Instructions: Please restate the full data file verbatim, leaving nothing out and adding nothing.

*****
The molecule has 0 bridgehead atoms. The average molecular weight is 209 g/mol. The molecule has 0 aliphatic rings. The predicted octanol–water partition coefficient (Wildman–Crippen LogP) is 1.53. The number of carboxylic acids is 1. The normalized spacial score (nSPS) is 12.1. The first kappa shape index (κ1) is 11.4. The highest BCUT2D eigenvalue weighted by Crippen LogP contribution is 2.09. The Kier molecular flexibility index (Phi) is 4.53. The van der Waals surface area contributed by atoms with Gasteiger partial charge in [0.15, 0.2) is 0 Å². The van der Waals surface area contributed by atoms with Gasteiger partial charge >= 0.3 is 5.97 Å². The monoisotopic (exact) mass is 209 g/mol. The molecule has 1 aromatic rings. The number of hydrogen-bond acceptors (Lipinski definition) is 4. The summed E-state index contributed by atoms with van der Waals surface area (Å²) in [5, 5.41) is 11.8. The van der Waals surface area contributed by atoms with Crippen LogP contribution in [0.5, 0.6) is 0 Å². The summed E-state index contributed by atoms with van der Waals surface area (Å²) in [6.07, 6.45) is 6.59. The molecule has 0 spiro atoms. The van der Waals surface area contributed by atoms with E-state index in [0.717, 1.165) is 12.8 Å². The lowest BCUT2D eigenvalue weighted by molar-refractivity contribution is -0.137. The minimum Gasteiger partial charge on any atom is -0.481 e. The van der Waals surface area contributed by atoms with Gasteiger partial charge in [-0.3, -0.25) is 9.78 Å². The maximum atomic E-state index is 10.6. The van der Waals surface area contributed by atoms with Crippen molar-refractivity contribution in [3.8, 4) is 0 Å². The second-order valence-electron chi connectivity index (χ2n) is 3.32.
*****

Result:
The molecule has 0 bridgehead atoms. The average molecular weight is 209 g/mol. The molecule has 0 aliphatic rings. The predicted octanol–water partition coefficient (Wildman–Crippen LogP) is 1.53. The number of carboxylic acids is 1. The normalized spacial score (nSPS) is 12.1. The first kappa shape index (κ1) is 11.4. The highest BCUT2D eigenvalue weighted by Crippen LogP contribution is 2.09. The Kier molecular flexibility index (Phi) is 4.53. The van der Waals surface area contributed by atoms with Gasteiger partial charge in [0.15, 0.2) is 0 Å². The van der Waals surface area contributed by atoms with Gasteiger partial charge >= 0.3 is 5.97 Å². The monoisotopic (exact) mass is 209 g/mol. The molecule has 1 aromatic rings. The number of hydrogen-bond acceptors (Lipinski definition) is 4. The summed E-state index contributed by atoms with van der Waals surface area (Å²) in [5, 5.41) is 11.8. The van der Waals surface area contributed by atoms with Crippen LogP contribution in [0.5, 0.6) is 0 Å². The summed E-state index contributed by atoms with van der Waals surface area (Å²) in [6.07, 6.45) is 6.59. The molecule has 0 spiro atoms. The van der Waals surface area contributed by atoms with E-state index in [0.717, 1.165) is 12.8 Å². The lowest BCUT2D eigenvalue weighted by molar-refractivity contribution is -0.137. The minimum Gasteiger partial charge on any atom is -0.481 e. The van der Waals surface area contributed by atoms with Gasteiger partial charge in [-0.3, -0.25) is 9.78 Å². The maximum atomic E-state index is 10.6. The van der Waals surface area contributed by atoms with Crippen molar-refractivity contribution in [3.8, 4) is 0 Å². The second-order valence-electron chi connectivity index (χ2n) is 3.32.